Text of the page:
Waiting For The Pacquiao Piggyback Ride

By Paul Magno on February 12, 2019
Waiting For The Pacquiao Piggyback Ride
Once Pacquiao became a free agent, he had seemingly entered into Mayweather territory.

When it became clear that Manny Pacquiao, post-Mayweather cash-out, was not going to ride off into the sunset, a feeding frenzy began…

When it became clear that Manny Pacquiao, post-Mayweather cash-out, was not going to ride off into the sunset, basking in the glow of a legendary Hall of Fame career, a feeding frenzy began.

Just about everybody with any sort of money interest in a fighter in the 140-147 lb. weight range began clamoring for a bout with the then-37-year-old multi-division world champ. It didn’t take a Master’s Degree in business to understand what Pacquiao could give them and their fighter(s).

The Pacquiao name still had great value and with him on the apparent downside of his career, he was the perfect foe to help build a young fighter’s marketability or push an already-established star to the next level. He was no longer the fighter against whom other fighters cashed out—he was the legend whose fall helped build future stars.

Or, at least, that’s what the history of boxing business told us about Pacquiao’s career trajectory.

Keeping Manny from a forced passing of the torch was his relationship with long-time promoter Bob Arum, who wouldn’t let the Filipino icon be farmed out to any other company to help build any other promoter’s fighter. Arum was also unable to get Manny into a fight with stablemate Terence Crawford, a unique talent who would’ve benefitted tremendously from a Pacquiao piggyback ride.

Once Pacquiao became a promotional free agent, following a dubious decision loss to Jeff Horn in Australia, he had seemingly entered into Floyd Mayweather territory as someone calling his own shots entirely and purposefully avoiding any uncomfortable matchmaking.

A thrashing of tailor-made fall guy Lucas Matthysse made Pacquiao’s move to independence look like a genius decision. The only problem was that there was really nobody else out there like Matthysse—with name value and fatal flaws that played right into Pacquiao’s post-prime strengths. So, if he wanted to keep the money flowing in, he needed to go where he could get the money fights he needed.

And that’s where Manny is today, one fight into his deal with Premier Boxing Champions (PBC)—a boxing company filled with fighters itching for a Pacquiao piggyback ride.

Manny could play this PBC alliance in any number of ways. The bout with Adrien Broner was a bit of high IQ matchmaking for Manny’s bottom line best interests, pitting him against someone who generates crazy publicity and who, ultimately, would be likely to underperform en route to a decisive loss. The next time out, he could probably go with another fighter from the shallower end of the PBC talent pool, maybe this time one of the game battlers like Omar Figueroa, Josesito Lopez, or Adrian Granados who will go down swinging in a high-profile showcase.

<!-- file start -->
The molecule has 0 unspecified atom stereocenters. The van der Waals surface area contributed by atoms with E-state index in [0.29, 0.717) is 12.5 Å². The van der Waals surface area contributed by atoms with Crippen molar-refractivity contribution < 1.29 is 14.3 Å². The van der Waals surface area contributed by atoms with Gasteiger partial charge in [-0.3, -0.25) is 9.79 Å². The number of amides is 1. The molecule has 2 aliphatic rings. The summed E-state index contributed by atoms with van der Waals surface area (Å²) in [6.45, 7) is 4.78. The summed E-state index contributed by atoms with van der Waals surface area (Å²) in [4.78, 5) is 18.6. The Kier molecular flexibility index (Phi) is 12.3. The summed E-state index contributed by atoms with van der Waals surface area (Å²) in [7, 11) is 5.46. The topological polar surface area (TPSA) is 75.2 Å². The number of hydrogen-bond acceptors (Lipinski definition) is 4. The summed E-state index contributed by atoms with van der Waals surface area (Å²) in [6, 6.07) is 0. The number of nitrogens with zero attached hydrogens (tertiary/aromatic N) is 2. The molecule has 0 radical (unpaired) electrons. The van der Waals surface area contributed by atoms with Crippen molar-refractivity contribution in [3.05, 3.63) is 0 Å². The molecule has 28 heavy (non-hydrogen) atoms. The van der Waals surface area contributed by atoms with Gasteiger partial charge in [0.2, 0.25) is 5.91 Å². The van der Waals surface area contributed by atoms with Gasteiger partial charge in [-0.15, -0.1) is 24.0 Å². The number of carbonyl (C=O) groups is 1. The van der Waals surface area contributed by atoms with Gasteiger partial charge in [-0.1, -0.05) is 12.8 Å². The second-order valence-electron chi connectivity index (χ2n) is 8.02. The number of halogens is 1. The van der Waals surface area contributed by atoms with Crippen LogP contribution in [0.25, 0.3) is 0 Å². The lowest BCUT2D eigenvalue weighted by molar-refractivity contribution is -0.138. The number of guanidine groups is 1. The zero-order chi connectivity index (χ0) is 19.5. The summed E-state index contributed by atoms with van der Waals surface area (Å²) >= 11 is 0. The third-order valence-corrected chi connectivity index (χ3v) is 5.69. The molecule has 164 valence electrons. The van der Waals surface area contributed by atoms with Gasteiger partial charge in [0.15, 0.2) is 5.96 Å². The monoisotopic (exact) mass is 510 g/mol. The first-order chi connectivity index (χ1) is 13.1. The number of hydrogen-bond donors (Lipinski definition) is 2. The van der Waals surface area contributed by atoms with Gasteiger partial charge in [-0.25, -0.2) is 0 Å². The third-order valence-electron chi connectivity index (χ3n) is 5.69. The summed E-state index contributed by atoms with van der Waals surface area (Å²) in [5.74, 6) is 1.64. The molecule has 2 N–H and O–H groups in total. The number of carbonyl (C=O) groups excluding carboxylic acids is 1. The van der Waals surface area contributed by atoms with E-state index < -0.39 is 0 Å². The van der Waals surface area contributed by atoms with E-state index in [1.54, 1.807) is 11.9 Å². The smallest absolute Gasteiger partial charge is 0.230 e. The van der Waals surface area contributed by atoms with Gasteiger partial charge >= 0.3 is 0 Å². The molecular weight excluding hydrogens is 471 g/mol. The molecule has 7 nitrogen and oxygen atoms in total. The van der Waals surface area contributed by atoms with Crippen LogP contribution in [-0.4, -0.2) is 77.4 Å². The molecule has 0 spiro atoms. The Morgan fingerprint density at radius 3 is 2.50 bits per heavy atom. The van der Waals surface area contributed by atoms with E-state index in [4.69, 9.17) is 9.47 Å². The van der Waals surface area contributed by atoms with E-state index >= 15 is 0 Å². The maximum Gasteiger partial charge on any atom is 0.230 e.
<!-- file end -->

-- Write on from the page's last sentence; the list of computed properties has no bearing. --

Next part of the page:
Reports are that Pacquiao’s deal with PBC is only for two fights, but if there’s money to be made, one can be sure that contracts will continue to be signed.

There are also the stories involving Pacquiao’s eye injury sustained in the Broner bout. Media reports vary from describing it as a career-ending detached retina to a relatively minor corneal abrasion.

But if the Manny Pacquiao show goes on, it’s a sure thing that the ultimate goal of anyone doing business with the future first ballot Hall of Famer is to procure a piggyback ride to next-level stardom for one of their own fighters.

PBC certainly didn’t sign Pacquiao with the goal of bringing to light a pair of mid-sized monetary scores with Manny squaring off against their second tier fighters.

If a big-money Mayweather-Pacquiao rematch can’t be brought to life, the goal has to be a forced passing of the torch against Keith Thurman or the winner of the upcoming Errol Spence-Mikey Garcia bout.

Of course, Pacquiao could ruin all outsider plans for his last boxing days by beating everyone put in front of him. Because, despite all the plans regarding how to carve up and feast on his corpse, the truth is that Manny ain’t dead yet.

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  1. Zenia 05:49pm, 02/13/2019

    the last sentence, “Because,  ........ feast on his corpse, ........ Manny ain’t dead yet”,  is it just a metaphor or referring to actual future events that will happen to Manny ?

  2. Koolz 02:53pm, 02/13/2019

    Pac should go after all the world Champions and beat them.  I can see him beating them all!
    The Guy is a Legend! 
    Thurman is calling him out and I don’t see Thurman beating Pac.

    I wonder about that Bud and Pac fight though.  I think Pac would come out of that fight not to wear and tear like Horn who got his Butt Beat bad!
    Horn calling for a rematch with Bud?  No need.
    Exactly what World Champion is going to be this 40 year old Pac Machine? 
    I don’t see any of them doing it.  Pac belongs!

  3. Thrashem 08:10am, 02/13/2019

    Manny ain’t dead and is a spoiler for any fighters aspirations. He fights all challengers in their domains, not like Floyd. He didn’t lose to Horne, hometown judges gave him the nod! Manny is always gracious, no matter what the outcome.
    Thurman will be next and if Thurman ends up on queer street again, it will be, career over!

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